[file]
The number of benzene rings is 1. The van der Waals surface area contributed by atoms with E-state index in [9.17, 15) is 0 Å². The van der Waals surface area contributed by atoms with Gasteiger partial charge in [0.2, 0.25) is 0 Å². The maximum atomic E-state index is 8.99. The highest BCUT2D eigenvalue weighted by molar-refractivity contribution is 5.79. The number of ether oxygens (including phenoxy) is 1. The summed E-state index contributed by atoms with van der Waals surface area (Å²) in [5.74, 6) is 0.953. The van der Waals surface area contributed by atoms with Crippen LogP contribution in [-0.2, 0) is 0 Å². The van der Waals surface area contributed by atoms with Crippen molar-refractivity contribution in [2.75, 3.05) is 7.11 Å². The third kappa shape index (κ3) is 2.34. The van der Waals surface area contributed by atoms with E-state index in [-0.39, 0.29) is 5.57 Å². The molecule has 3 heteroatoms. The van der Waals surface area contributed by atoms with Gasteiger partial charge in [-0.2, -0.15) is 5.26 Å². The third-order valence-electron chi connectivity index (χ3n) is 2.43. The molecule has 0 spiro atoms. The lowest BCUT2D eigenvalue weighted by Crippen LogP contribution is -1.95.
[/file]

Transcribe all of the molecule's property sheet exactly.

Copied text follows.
The number of benzene rings is 1. The van der Waals surface area contributed by atoms with E-state index in [9.17, 15) is 0 Å². The van der Waals surface area contributed by atoms with Gasteiger partial charge in [0.2, 0.25) is 0 Å². The maximum atomic E-state index is 8.99. The highest BCUT2D eigenvalue weighted by molar-refractivity contribution is 5.79. The number of ether oxygens (including phenoxy) is 1. The summed E-state index contributed by atoms with van der Waals surface area (Å²) in [5.74, 6) is 0.953. The van der Waals surface area contributed by atoms with Crippen LogP contribution in [-0.2, 0) is 0 Å². The van der Waals surface area contributed by atoms with Crippen molar-refractivity contribution in [2.75, 3.05) is 7.11 Å². The third kappa shape index (κ3) is 2.34. The van der Waals surface area contributed by atoms with E-state index in [-0.39, 0.29) is 5.57 Å². The molecule has 3 heteroatoms. The van der Waals surface area contributed by atoms with Gasteiger partial charge in [-0.2, -0.15) is 5.26 Å². The third-order valence-electron chi connectivity index (χ3n) is 2.43. The molecule has 0 spiro atoms. The lowest BCUT2D eigenvalue weighted by Crippen LogP contribution is -1.95.